Wednesday, October 7, 2009

674,000 Americans are on sex-offender registries—more than the population of Vermont, North Dakota or Wyoming

Perhaps a third of American teenagers have sex before they are legally allowed to, and a staggering number have shared revealing photographs with each other. This is unwise, but hardly a reason for the law to ruin their lives. Second, America’s sex laws often punish not only the offender, but also his family. If a man who once slept with his 15-year-old girlfriend is barred for ever from taking his own children to a playground, those children suffer. Third, harsh laws often do little to protect the innocent. The police complain that having so many petty sex offenders on registries makes it hard to keep track of the truly dangerous ones.

SHOOT: Great article. The bottom line seems to be - put people on this list that are real threats. The problem with watching 600 000 people instead of 600, is you'll be watching a bunch of fifteen year olds having sex, while the real monsters are murdering and raping young children. [See below].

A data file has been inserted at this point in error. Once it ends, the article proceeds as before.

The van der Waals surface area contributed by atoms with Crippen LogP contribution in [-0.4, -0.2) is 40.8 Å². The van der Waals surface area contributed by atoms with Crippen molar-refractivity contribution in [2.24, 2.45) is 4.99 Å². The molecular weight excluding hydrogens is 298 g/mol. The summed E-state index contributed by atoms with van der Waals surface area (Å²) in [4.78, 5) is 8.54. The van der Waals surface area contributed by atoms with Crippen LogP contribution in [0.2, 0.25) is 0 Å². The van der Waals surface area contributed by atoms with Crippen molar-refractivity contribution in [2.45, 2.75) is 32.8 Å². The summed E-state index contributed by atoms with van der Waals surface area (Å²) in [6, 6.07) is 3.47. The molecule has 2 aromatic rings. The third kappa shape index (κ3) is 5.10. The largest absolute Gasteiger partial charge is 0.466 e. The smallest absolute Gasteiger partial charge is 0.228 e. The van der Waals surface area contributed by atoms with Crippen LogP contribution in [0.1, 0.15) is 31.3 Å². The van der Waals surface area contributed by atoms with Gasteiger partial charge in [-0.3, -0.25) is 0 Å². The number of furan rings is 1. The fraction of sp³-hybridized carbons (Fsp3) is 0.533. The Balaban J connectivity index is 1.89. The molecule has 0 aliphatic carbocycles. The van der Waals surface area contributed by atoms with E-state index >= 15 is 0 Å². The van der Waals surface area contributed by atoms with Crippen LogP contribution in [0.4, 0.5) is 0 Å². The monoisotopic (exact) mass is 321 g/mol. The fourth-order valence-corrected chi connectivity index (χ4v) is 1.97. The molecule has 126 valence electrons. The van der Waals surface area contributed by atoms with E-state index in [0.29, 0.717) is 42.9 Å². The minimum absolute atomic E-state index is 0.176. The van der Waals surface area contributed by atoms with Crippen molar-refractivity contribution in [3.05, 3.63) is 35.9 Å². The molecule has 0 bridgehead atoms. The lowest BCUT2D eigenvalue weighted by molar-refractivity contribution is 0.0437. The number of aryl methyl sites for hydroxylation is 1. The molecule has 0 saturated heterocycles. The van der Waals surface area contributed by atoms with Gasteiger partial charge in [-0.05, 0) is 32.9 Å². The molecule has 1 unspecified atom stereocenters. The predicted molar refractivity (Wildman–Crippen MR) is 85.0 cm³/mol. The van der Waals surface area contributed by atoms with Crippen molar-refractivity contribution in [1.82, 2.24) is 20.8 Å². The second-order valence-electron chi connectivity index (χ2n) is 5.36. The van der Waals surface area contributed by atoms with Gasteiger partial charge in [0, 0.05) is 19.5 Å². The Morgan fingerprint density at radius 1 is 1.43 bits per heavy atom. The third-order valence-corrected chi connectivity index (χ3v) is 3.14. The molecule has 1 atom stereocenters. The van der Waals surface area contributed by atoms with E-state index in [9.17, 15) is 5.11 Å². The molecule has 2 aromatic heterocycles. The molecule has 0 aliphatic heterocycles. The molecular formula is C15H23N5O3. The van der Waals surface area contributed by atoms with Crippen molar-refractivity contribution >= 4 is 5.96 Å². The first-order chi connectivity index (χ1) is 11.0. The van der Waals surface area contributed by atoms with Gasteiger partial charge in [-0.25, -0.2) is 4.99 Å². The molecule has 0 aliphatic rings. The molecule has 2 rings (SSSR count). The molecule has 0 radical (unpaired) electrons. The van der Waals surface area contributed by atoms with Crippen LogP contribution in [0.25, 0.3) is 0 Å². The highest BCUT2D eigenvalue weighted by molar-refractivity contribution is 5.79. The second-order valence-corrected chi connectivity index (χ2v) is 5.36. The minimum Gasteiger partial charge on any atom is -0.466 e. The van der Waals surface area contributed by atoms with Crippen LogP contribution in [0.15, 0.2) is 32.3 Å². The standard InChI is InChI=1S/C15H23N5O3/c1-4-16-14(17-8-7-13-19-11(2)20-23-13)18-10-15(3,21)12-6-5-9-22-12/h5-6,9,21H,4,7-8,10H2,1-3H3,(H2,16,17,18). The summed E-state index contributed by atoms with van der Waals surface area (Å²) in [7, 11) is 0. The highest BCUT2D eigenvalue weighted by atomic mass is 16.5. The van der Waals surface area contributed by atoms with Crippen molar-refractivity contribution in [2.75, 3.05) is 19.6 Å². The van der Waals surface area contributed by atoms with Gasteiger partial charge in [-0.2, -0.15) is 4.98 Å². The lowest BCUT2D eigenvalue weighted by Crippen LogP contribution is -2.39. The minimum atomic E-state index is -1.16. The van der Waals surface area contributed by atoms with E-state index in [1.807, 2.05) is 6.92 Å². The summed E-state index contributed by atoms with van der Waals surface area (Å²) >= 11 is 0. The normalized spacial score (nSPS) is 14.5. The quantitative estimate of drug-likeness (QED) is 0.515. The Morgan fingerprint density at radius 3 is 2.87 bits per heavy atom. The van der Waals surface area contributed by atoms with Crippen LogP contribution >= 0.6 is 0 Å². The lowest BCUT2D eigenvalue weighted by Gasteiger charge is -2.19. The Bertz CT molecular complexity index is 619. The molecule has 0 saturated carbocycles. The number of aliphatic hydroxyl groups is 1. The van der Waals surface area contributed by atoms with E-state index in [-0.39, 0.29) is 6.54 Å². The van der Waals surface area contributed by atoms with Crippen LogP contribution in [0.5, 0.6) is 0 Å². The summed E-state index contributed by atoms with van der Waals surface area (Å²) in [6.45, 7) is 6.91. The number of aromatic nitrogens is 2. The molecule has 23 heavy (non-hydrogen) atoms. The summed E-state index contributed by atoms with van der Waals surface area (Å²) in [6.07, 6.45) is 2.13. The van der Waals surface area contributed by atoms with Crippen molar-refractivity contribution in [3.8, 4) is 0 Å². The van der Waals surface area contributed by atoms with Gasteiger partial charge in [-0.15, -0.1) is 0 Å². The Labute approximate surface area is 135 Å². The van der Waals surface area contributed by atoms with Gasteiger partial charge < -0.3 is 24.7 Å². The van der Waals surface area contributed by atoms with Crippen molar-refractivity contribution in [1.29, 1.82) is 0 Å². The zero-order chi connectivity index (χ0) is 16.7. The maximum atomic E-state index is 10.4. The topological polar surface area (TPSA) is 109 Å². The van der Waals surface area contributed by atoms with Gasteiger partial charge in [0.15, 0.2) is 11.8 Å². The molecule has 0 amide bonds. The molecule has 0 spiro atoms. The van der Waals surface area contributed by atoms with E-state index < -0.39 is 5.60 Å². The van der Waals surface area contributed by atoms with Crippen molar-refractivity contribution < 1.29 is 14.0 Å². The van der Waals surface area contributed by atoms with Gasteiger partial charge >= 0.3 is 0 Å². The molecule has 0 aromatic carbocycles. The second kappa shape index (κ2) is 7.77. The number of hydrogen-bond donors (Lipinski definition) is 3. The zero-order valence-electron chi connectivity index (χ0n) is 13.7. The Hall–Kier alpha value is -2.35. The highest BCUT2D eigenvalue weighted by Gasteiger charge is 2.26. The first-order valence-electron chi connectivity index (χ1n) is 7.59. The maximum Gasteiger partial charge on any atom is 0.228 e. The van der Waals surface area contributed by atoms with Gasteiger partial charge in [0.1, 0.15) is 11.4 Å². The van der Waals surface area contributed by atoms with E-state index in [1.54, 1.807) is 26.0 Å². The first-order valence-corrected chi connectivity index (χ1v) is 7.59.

clipped from
IT IS an oft-told story, but it does not get any less horrific on repetition. Fifteen years ago, a paedophile enticed seven-year-old Megan Kanka into his home in New Jersey by offering to show her a puppy. He then raped her, killed her and dumped her body in a nearby park. The murderer, who had recently moved into the house across the street from his victim, had twice before been convicted of sexually assaulting a child. Yet Megan’s parents had no idea of this. Had they known he was a sex offender, they would have told their daughter to stay away from him.

In their grief, the parents started a petition, demanding that families should be told if a sexual predator moves nearby. Hundreds of thousands signed it. In no time at all, lawmakers in New Jersey granted their wish. And before long, “Megan’s laws” had spread to every American state.

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